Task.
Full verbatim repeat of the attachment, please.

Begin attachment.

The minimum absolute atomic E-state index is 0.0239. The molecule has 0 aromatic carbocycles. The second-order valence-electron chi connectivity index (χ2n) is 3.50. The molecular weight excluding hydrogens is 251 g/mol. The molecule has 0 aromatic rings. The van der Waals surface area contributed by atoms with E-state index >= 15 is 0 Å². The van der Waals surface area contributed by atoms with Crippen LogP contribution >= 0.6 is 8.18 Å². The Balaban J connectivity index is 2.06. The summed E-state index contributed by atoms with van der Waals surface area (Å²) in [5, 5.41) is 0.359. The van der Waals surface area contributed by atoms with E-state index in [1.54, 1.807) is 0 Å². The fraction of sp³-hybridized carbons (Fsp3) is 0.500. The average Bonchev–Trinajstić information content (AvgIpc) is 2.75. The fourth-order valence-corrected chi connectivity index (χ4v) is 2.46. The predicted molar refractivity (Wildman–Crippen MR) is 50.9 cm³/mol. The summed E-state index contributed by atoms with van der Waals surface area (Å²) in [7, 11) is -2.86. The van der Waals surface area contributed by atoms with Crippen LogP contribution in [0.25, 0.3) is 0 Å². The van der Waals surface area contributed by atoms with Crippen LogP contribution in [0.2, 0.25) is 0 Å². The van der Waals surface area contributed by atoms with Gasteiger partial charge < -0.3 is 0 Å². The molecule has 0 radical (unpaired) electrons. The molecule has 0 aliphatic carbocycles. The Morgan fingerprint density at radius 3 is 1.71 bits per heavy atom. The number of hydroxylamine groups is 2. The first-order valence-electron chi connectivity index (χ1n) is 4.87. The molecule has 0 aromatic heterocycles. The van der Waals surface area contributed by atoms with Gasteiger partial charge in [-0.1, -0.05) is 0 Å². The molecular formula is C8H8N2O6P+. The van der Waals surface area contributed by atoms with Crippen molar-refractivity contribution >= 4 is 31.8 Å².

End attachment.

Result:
The minimum absolute atomic E-state index is 0.0239. The molecule has 0 aromatic carbocycles. The second-order valence-electron chi connectivity index (χ2n) is 3.50. The molecular weight excluding hydrogens is 251 g/mol. The molecule has 0 aromatic rings. The van der Waals surface area contributed by atoms with E-state index >= 15 is 0 Å². The van der Waals surface area contributed by atoms with Crippen LogP contribution >= 0.6 is 8.18 Å². The Balaban J connectivity index is 2.06. The summed E-state index contributed by atoms with van der Waals surface area (Å²) in [5, 5.41) is 0.359. The van der Waals surface area contributed by atoms with E-state index in [1.54, 1.807) is 0 Å². The fraction of sp³-hybridized carbons (Fsp3) is 0.500. The average Bonchev–Trinajstić information content (AvgIpc) is 2.75. The fourth-order valence-corrected chi connectivity index (χ4v) is 2.46. The predicted molar refractivity (Wildman–Crippen MR) is 50.9 cm³/mol. The summed E-state index contributed by atoms with van der Waals surface area (Å²) in [7, 11) is -2.86. The van der Waals surface area contributed by atoms with Crippen LogP contribution in [0.25, 0.3) is 0 Å². The van der Waals surface area contributed by atoms with Crippen LogP contribution in [0.2, 0.25) is 0 Å². The van der Waals surface area contributed by atoms with Gasteiger partial charge < -0.3 is 0 Å². The molecule has 0 radical (unpaired) electrons. The molecule has 0 aliphatic carbocycles. The Morgan fingerprint density at radius 3 is 1.71 bits per heavy atom. The number of hydroxylamine groups is 2. The first-order valence-electron chi connectivity index (χ1n) is 4.87. The molecule has 0 aromatic heterocycles. The van der Waals surface area contributed by atoms with Gasteiger partial charge in [-0.1, -0.05) is 0 Å². The molecular formula is C8H8N2O6P+. The van der Waals surface area contributed by atoms with Crippen molar-refractivity contribution >= 4 is 31.8 Å².